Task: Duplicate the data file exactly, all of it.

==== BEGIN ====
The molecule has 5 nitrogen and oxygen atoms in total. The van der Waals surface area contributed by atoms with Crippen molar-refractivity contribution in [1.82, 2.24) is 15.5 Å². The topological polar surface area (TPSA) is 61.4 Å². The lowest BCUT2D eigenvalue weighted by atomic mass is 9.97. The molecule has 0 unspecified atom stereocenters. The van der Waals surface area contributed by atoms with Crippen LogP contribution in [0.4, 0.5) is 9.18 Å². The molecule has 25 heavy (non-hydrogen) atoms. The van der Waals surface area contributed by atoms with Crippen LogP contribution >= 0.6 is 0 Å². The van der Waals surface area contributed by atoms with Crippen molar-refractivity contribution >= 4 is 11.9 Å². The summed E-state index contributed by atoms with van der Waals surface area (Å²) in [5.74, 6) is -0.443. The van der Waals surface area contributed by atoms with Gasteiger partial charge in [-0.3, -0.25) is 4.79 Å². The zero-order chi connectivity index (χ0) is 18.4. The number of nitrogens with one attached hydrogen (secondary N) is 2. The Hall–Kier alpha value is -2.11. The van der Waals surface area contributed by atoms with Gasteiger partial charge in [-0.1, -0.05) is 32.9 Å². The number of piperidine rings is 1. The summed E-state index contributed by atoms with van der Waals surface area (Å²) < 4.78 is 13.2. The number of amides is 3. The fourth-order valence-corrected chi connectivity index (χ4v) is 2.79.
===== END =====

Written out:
The molecule has 5 nitrogen and oxygen atoms in total. The van der Waals surface area contributed by atoms with Crippen molar-refractivity contribution in [1.82, 2.24) is 15.5 Å². The topological polar surface area (TPSA) is 61.4 Å². The lowest BCUT2D eigenvalue weighted by atomic mass is 9.97. The molecule has 0 unspecified atom stereocenters. The van der Waals surface area contributed by atoms with Crippen LogP contribution in [0.4, 0.5) is 9.18 Å². The molecule has 25 heavy (non-hydrogen) atoms. The van der Waals surface area contributed by atoms with Crippen LogP contribution >= 0.6 is 0 Å². The van der Waals surface area contributed by atoms with Crippen molar-refractivity contribution >= 4 is 11.9 Å². The summed E-state index contributed by atoms with van der Waals surface area (Å²) in [5.74, 6) is -0.443. The van der Waals surface area contributed by atoms with Gasteiger partial charge in [-0.3, -0.25) is 4.79 Å². The zero-order chi connectivity index (χ0) is 18.4. The number of nitrogens with one attached hydrogen (secondary N) is 2. The Hall–Kier alpha value is -2.11. The van der Waals surface area contributed by atoms with Gasteiger partial charge in [-0.1, -0.05) is 32.9 Å². The number of piperidine rings is 1. The summed E-state index contributed by atoms with van der Waals surface area (Å²) < 4.78 is 13.2. The number of amides is 3. The fourth-order valence-corrected chi connectivity index (χ4v) is 2.79.